Chinese Ballet “Raise the Red Lantern” in the Philippines
Cultural exchanges never stop despite the territorial disputes between China and the PhilippinesOctober 24th, 2016
Supported by the Chinese embassy, the National Ballet of China is finally going to perform its hit ballet, “Raise the Red Lantern”, in Manila, the Philippines later this month, following three years of preparations. According to the Chinese Embassy in the Philippines, the performance runs as part of their cultural exchange programme.
On October 27th and 28th the ballet show will take place at the Cultural Centre of the Philippines. The event is organized together by the National Commission for Culture and the Arts, the Cultural Center of the Philippines, the Ministry of Culture of the Peoples Republic of China and the Embassy of China in the Philippines. The performer, the National Ballet of China, is a renowned company which always serves as a cultural envoy, using its international influence to spread Chinese culture around the world.
The show, “Raise the Red Lantern,” is the ballet adaption of the acclaimed Oscar-nominated film, directed by Zhang Yimou. Based on the 1990 novel, “Wives and Concubines,” it tells the story of a young woman married as a concubine to a rich man in the Warlord Era in China (1920s). The ballet is famous for its creative blending of Chinese traditional Peking Opera and Western Contemporary Ballet.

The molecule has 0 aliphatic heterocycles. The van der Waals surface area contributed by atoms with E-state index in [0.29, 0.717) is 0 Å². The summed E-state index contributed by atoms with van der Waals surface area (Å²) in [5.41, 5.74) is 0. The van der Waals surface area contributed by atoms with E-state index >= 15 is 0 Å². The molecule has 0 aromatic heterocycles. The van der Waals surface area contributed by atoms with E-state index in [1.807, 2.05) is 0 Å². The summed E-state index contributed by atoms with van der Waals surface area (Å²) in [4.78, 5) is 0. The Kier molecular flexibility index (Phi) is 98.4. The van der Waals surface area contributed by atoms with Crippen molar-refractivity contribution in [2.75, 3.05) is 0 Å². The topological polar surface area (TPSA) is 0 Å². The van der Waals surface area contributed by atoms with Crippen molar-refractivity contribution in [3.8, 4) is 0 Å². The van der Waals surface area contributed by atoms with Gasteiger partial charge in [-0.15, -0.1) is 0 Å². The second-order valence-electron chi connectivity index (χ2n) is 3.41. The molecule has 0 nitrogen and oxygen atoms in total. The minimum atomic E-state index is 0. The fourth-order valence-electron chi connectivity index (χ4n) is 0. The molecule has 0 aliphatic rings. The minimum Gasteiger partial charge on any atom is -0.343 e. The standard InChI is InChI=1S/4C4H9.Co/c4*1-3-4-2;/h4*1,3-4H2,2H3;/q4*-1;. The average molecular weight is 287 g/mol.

In exchange the Philippine National Ballet will visit China next year for further cultural interaction.
The cultural centre’s artistic director, Chris B. Millado, described the cultural programmes as a “handshake not only between partners, but also between audiences and between cultures.”
Pan Feng, cultural counselor to the Chinese Embassy, remarked that the cultural relations with the Philippines have stayed strong in spite of disputes the countries have regarding the South China Sea. For the last four years he has been making efforts to promote cultural exchanges between Chinese and Filipino artists. Moreover, China’s Ministry of Culture invites Filipino artists every year, meaning that cultural relations have “never stopped”, despite occasional problems.
Felipe de Leon Jnr, chairman of the National Commission for Culture and Arts (also known as the Ministry of Culture) of the Philippines, also pointed out that the cultural exchanges between his office and China has always been large in number, compared with other countries. He also mentioned that the commission has a policy of continuing cooperation with other countries, irrespective of political conditions in the country.
The cultural exchange programme will continue to serve as a bridge for mutual understanding between China and the Philippines.